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John E. Swearingen, 89; helped oil firm to grow, guided troubled bank

September 17, 2007|From Times Staff and Wire Reports

John E. Swearingen, 89, a Chicago banker and oil executive who led Standard Oil Co. of Indiana to become the sixth-largest U.S. company, died Friday of pneumonia at a Birmingham, Ala., hospital, according to his wife, Bonnie Bolding Swearingen. He also had Alzheimer's disease.

A native of Columbia, S.C., Swearingen graduated from the University of South Carolina and earned a master's degree in chemical engineering from Carnegie Mellon University. He immediately went to work as a researcher for Standard Oil.

He rose to become chairman of Standard Oil of Indiana and retired in 1983 at 65. During his 44-year career -- 23 of which were as chief executive -- the company's profits rose from $84 million to $1.8 billion, according to his 2004 memoir, "Think Ahead."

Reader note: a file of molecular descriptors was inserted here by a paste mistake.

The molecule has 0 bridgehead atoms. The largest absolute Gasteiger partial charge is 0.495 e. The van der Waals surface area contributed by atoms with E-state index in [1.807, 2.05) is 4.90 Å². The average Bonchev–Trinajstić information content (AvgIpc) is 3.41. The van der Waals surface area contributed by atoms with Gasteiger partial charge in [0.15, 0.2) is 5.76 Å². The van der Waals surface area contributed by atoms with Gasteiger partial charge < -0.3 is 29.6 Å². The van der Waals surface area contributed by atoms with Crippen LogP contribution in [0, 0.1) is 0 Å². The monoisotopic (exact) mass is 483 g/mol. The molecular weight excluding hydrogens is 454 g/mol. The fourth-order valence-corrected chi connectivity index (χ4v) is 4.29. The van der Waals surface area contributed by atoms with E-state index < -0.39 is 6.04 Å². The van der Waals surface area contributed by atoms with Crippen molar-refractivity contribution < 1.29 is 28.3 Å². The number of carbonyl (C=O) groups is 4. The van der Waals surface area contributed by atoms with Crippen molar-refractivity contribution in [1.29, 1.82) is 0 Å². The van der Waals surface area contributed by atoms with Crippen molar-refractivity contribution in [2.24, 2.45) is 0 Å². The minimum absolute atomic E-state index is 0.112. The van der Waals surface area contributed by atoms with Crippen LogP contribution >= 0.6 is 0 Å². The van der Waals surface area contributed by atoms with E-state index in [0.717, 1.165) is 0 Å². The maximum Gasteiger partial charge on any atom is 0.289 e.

After leaving Standard Oil, which became part of BPAmoco, now known as BP, Swearingen took over troubled Continental Illinois Bank, where he served as chairman and chief executive until 1989. Swearingen also served as chairman of the board of the American Petroleum Institute in 1978 and 1979, and also on the boards of major banks and corporations, including Sara Lee Corp.

"He was a giant of a businessman," said retired Sara Lee CEO John Bryan. "I don't think there was anyone in Chicago in the 20th century who was a more important business figure."

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